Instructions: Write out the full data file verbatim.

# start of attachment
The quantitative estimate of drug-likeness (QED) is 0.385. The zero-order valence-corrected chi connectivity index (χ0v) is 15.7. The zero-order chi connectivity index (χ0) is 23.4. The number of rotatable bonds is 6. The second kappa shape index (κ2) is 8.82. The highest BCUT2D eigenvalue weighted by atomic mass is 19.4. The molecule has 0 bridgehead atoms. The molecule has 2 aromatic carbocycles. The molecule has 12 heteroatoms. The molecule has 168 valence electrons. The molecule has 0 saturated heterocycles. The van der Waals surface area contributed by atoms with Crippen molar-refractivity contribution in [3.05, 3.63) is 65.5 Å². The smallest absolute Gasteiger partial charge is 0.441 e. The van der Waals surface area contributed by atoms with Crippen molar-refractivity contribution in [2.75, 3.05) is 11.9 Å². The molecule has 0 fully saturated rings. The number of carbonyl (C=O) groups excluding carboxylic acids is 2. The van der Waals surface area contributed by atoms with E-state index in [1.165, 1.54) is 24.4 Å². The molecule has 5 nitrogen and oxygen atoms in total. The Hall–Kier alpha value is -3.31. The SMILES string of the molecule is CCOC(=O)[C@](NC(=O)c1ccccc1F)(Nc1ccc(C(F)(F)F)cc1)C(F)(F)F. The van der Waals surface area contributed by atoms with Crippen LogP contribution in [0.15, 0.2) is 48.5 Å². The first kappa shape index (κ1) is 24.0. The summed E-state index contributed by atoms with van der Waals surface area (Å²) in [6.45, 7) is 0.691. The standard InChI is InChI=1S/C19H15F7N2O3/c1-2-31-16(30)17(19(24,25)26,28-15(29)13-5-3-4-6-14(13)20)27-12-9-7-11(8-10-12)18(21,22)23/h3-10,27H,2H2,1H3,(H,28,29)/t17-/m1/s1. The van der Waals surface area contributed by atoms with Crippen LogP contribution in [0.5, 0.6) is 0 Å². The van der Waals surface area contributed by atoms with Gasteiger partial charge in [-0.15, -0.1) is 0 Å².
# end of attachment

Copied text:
The quantitative estimate of drug-likeness (QED) is 0.385. The zero-order valence-corrected chi connectivity index (χ0v) is 15.7. The zero-order chi connectivity index (χ0) is 23.4. The number of rotatable bonds is 6. The second kappa shape index (κ2) is 8.82. The highest BCUT2D eigenvalue weighted by atomic mass is 19.4. The molecule has 0 bridgehead atoms. The molecule has 2 aromatic carbocycles. The molecule has 12 heteroatoms. The molecule has 168 valence electrons. The molecule has 0 saturated heterocycles. The van der Waals surface area contributed by atoms with Crippen molar-refractivity contribution in [3.05, 3.63) is 65.5 Å². The smallest absolute Gasteiger partial charge is 0.441 e. The van der Waals surface area contributed by atoms with Crippen molar-refractivity contribution in [2.75, 3.05) is 11.9 Å². The molecule has 0 fully saturated rings. The number of carbonyl (C=O) groups excluding carboxylic acids is 2. The van der Waals surface area contributed by atoms with E-state index in [1.165, 1.54) is 24.4 Å². The molecule has 5 nitrogen and oxygen atoms in total. The Hall–Kier alpha value is -3.31. The SMILES string of the molecule is CCOC(=O)[C@](NC(=O)c1ccccc1F)(Nc1ccc(C(F)(F)F)cc1)C(F)(F)F. The van der Waals surface area contributed by atoms with Crippen LogP contribution in [0.15, 0.2) is 48.5 Å². The first kappa shape index (κ1) is 24.0. The summed E-state index contributed by atoms with van der Waals surface area (Å²) in [6.45, 7) is 0.691. The standard InChI is InChI=1S/C19H15F7N2O3/c1-2-31-16(30)17(19(24,25)26,28-15(29)13-5-3-4-6-14(13)20)27-12-9-7-11(8-10-12)18(21,22)23/h3-10,27H,2H2,1H3,(H,28,29)/t17-/m1/s1. The van der Waals surface area contributed by atoms with Crippen LogP contribution in [0.5, 0.6) is 0 Å². The van der Waals surface area contributed by atoms with Gasteiger partial charge in [-0.15, -0.1) is 0 Å².